With those factors in mind, it seems reasonable to project the Falcons for 620 passing attempts this season. This is slightly above Koetter’s average over the past 6 seasons, but still much less than the absurd passing total from last season.

As for Hurst specifically, we’ve seen the tight end be a focal point for this offense. While he’s never seen more than 39 targets in a season, we can look back to his college tape and determine that he has the talent to succeed with a larger target share. For the Atlanta Falcons in 2018, we saw 106 targets go to the tight end position. In 2019, we saw 121 targets go to the tight end position, but it could’ve been much higher if Hooper had remained healthy for all 16 games.

As we look at the Falcons offense, it’s not unreasonable to project the following target share percentages based off of the 620 passing attempts…

  • Jones: 27% (167 targets)
  • Ridley: 20% (124 targets)
  • Hurst: 17% (105 targets)
  • Gurley: 13% (81 targets)
  • Gage: 12% (74 targets)
  • Laquon Treadwell: 3% (19 targets)
  • Brian Hill: 3% (19 targets)
  • Jaeden Graham: 3% (19 targets)
  • Ito Smith: 2% (12 targets)

There’s certainly a possibility that Gurley receives more work in the receiving game, but they may not want to rely that heavily on him and keep his workload fairly light. With that being the case, Hurst has a large target share awaiting him this upcoming season.

As we’ve now determined his projected target totals, we can move onto plugging in and projecting his catch percentage and yards per reception. Hurst has fantastic hands in the receiving game and will be targeted in the short to intermediate levels of the field regularly. This means high percentage throws, but a somewhat lower YPR. I’m comfortable projecting a 71% catch rate due to the types of targets Hurst will be seeing. (For context, Hooper had a 80% catch rate in 2018 and a 77% catch rate in 2019)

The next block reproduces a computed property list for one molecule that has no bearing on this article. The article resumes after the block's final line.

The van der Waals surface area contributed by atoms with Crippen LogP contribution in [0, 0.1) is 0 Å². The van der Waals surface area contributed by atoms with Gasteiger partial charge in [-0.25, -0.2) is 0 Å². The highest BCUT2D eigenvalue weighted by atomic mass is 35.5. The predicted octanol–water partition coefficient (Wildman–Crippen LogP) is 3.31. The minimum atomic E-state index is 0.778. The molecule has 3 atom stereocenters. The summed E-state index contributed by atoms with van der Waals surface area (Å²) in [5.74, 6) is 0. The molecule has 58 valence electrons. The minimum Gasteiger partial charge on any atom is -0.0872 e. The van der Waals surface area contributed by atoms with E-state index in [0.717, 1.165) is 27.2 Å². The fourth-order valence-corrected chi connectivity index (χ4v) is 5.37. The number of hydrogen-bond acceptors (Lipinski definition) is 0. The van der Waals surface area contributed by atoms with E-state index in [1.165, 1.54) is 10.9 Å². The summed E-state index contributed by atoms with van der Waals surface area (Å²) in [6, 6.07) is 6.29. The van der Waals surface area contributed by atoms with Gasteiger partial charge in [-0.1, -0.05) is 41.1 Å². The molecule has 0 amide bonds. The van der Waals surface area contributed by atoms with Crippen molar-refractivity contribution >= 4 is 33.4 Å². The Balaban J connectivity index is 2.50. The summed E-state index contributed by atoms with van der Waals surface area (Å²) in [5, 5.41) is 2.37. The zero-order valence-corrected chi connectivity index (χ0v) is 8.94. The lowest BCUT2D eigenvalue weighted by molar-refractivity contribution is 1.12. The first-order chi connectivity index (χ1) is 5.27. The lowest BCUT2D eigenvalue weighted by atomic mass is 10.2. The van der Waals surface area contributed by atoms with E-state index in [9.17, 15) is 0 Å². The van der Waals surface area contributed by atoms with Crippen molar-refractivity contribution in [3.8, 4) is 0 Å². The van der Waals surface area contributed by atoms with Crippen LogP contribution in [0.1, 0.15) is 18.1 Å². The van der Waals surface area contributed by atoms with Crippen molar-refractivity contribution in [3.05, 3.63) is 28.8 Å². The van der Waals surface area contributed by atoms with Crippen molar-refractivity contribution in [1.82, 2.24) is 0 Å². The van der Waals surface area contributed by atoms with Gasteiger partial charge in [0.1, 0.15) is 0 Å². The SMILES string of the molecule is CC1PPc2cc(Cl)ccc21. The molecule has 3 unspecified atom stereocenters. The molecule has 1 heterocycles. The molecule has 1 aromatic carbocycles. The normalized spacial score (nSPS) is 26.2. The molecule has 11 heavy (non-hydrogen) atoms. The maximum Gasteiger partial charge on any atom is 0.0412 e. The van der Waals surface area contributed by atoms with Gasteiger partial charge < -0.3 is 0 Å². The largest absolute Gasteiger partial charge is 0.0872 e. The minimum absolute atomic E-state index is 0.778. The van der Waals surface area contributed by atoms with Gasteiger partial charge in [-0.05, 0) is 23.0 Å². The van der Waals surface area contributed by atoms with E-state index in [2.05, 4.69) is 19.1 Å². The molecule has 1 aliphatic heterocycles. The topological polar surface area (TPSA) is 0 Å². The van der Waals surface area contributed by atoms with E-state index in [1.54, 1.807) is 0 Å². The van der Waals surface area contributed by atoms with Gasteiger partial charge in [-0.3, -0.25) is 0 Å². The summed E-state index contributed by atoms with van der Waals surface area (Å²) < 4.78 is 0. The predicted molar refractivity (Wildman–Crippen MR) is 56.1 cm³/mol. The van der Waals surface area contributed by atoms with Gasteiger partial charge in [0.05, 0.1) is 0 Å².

Additionally, I’m comfortable projecting a modest 11 YPR in 2019. Hurst will see short yardage work, but also has enough athleticism to create after the catch. This should all balance out to be around that 11 yards per reception mark. As a result, Hurst’s receiving yards calculate out to 823 yards.

Based on expected TD rate, we’re able to calculate the baseline projections for Hurst’s receiving TD totals. In 2019, a tight end scored a touchdown (on average) every 130.67 yards. If we use that average to project Hurst’s baseline for next season, this equals out to 6 receiving TDs. While Hooper saw 18 targets inside the red zone last season with the Falcons, it’s difficult to project that same number for Hurst this season confidently. We can stay conservative and project Hurst with his baseline of 6 receiving TDs, but there’s certainly upside for more if he can hit that 18 target mark.

With those numbers in mind, Hurst finishes the season in my projections with 105 targets, 75 receptions, 823 yards, and 6 touchdowns.

Fantasy Outlook

Based off of those receiving projections, Hurst finishes out as the TE5 in my season long rankings. While there’s still a significant gap between Hurst and the top two options in George Kittle and Travis Kelce from a points standpoint, Hurst is going to be a fantastic option to fill the TE spot on your fantasy football roster.

The best part about drafting Hurst is that he is currently going as the TE13 in ADP Consensus. Additionally, he’s only ranked as the TE13 in ECR too. People are sleeping on Hurst and he’s going to be an every week starter for your lineup with tremendous upside. There are simply too many targets available in this offense for Hurst to not finish as a top-10 option at least. He has the talent, so don’t let the fact that he’s been behind an amazing TE all this time deter you from pulling the trigger in the later rounds.

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Kyle Yates is a featured writer at FantasyPros. For more from Kyle, check out his archive and follow him @KyleYNFL.